It’s not just the mom-and-pop stores that see a bump from food-stamp spending in small towns and rural areas. Wal-Mart reported in a recent Securities and Exchange Commission filing that a decrease in SNAP benefits last year could affect the retail giant’s bottom line.
Average SNAP benefits nationally fell about $30 a month per family in November after a temporary increase that was part of the 2009 economic stimulus package. More funding decreases are on the way.
This summer, Congress agreed to trim about $8 billion from SNAP over the next decade. Backers of the cuts said the program had expanded too much in recent years and was creating too much reliance on government assistance. SNAP expenditures increased 135 percent between 2007 and 2011.
U.S. Rep. Eric Cantor (Va.-R) backed a measure that would have removed SNAP from the farm bill entirely.
“While [SNAP] is an important part of our safety net, our overriding goal should be to help our citizens with the education and skills they need to get back on their feet so that they can provide for themselves and their families,” Cantor said during congressional debate.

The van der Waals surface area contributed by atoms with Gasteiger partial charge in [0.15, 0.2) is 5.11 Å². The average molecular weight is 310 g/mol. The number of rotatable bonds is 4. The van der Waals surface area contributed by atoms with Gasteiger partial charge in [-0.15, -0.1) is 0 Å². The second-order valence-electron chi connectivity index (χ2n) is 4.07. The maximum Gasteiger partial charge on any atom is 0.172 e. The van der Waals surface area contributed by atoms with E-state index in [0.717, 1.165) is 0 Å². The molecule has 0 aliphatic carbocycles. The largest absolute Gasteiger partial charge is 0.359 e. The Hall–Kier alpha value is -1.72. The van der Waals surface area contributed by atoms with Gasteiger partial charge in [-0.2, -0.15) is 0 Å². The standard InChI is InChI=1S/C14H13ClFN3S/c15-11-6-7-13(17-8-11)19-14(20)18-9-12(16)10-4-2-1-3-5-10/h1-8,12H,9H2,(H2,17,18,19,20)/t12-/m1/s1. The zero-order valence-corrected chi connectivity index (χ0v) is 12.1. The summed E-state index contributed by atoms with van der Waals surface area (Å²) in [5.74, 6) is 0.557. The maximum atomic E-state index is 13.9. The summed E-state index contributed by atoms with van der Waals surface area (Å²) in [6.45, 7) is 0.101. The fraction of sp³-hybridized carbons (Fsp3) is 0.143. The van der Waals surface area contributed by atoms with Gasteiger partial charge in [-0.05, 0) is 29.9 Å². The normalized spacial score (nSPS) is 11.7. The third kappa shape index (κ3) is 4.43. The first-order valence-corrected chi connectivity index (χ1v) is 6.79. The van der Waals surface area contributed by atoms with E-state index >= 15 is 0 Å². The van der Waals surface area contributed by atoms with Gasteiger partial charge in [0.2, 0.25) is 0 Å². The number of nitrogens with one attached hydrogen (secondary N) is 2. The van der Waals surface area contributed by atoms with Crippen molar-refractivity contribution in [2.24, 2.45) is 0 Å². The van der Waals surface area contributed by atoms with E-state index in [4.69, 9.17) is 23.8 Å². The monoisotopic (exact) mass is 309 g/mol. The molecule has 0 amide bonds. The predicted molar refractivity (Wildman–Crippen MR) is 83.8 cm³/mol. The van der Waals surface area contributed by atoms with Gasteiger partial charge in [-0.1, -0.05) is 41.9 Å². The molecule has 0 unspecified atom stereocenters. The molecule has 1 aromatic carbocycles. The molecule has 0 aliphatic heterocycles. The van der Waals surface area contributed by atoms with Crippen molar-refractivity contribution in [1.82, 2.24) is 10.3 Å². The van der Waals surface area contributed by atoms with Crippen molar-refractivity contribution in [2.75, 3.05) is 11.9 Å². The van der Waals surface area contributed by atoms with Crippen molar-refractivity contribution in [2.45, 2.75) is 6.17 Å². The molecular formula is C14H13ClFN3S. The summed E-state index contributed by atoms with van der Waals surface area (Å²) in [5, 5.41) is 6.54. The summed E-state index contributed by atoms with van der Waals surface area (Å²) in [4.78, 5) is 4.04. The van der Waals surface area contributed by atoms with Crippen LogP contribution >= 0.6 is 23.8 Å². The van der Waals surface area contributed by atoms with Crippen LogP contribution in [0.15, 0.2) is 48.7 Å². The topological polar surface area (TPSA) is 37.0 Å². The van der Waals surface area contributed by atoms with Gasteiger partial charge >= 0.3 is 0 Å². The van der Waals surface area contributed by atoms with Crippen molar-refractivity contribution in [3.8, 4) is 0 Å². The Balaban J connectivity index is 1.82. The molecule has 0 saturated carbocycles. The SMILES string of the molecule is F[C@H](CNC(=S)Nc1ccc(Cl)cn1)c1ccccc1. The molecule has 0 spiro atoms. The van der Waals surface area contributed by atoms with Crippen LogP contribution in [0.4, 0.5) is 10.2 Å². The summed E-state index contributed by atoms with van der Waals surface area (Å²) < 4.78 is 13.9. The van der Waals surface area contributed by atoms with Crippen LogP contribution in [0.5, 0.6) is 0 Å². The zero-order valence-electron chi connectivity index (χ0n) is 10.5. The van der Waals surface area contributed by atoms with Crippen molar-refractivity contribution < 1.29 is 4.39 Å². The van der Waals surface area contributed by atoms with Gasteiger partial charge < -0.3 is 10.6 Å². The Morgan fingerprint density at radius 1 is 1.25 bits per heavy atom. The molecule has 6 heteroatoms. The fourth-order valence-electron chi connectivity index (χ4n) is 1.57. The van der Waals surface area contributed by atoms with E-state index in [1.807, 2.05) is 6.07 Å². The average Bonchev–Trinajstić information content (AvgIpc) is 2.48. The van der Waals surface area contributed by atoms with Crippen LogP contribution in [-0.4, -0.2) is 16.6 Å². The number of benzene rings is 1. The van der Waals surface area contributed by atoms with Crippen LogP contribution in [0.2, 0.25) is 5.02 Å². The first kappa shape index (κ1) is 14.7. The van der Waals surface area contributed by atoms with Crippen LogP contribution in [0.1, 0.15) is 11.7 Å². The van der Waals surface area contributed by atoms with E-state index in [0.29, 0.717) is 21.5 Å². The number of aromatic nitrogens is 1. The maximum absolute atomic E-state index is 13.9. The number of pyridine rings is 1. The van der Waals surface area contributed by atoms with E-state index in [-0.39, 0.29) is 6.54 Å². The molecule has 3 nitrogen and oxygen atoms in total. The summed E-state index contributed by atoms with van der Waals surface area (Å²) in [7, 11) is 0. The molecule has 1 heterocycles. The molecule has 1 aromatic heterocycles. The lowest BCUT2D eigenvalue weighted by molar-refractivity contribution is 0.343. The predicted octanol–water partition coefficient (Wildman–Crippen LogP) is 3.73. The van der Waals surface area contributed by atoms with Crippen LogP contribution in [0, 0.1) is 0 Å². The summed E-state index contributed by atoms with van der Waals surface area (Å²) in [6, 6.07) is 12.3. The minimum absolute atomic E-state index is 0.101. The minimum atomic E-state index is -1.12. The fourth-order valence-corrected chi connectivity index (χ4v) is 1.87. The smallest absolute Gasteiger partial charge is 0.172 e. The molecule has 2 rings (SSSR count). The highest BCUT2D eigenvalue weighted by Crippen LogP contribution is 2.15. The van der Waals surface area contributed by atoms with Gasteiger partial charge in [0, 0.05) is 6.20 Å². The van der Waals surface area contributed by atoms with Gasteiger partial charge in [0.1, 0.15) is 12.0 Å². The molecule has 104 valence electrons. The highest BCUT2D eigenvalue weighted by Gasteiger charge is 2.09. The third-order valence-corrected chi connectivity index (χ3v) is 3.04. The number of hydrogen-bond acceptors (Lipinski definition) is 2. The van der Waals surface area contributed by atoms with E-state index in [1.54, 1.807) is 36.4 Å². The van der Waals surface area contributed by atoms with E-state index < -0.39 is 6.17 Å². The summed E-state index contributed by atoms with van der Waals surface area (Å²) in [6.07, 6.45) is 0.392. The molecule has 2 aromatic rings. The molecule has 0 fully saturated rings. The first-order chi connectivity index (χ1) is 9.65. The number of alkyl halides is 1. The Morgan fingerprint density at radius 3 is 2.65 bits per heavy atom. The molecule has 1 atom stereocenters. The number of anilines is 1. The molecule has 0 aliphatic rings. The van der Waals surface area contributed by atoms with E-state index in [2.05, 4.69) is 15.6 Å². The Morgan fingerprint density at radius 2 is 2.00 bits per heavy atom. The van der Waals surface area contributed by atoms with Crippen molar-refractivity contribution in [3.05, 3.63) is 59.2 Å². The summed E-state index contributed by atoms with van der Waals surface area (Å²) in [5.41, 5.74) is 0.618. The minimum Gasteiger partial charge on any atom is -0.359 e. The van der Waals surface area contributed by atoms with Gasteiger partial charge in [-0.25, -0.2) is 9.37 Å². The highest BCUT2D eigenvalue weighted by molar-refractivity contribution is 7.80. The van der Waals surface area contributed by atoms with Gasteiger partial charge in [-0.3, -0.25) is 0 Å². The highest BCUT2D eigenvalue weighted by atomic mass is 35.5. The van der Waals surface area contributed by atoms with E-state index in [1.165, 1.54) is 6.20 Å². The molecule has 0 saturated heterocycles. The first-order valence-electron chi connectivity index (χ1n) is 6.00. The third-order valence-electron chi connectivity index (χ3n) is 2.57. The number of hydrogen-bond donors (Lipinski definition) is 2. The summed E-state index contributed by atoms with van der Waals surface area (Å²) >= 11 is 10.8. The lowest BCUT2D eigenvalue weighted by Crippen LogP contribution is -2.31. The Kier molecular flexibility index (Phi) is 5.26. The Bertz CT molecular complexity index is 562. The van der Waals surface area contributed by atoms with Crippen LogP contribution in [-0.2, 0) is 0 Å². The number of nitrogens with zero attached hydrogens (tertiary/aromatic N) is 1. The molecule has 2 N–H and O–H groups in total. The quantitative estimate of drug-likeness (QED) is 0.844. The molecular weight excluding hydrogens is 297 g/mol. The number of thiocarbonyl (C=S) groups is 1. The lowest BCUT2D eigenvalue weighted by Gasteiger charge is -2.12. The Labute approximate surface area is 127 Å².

Food stamps have been part of the farm bill for the past 50 years. The legislation’s combination of farming and nutrition programs has helped ensure the bill receives broad backing from farm-country representatives and more urban-based members who support anti-poverty programs.
That alliance was tested but held with the passage of the 2014 farm bill.
Data for this article came from USDA Food and Nutrition Services, the Bureau of Economic Analysis and the U.S. Census. The data was compiled and analyzed by Roberto Gallardo, Ph.D., associate Extension professor with the Mississippi State University Extension Service. Funding for this report came from the W.K. Kellogg Foundation and the John S. and James L. Knight Foundation. The Daily Yonder (www.dailyyonder.com) is an independent rural news site published by the nonprofit, nonpartisan Center for Rural Strategies.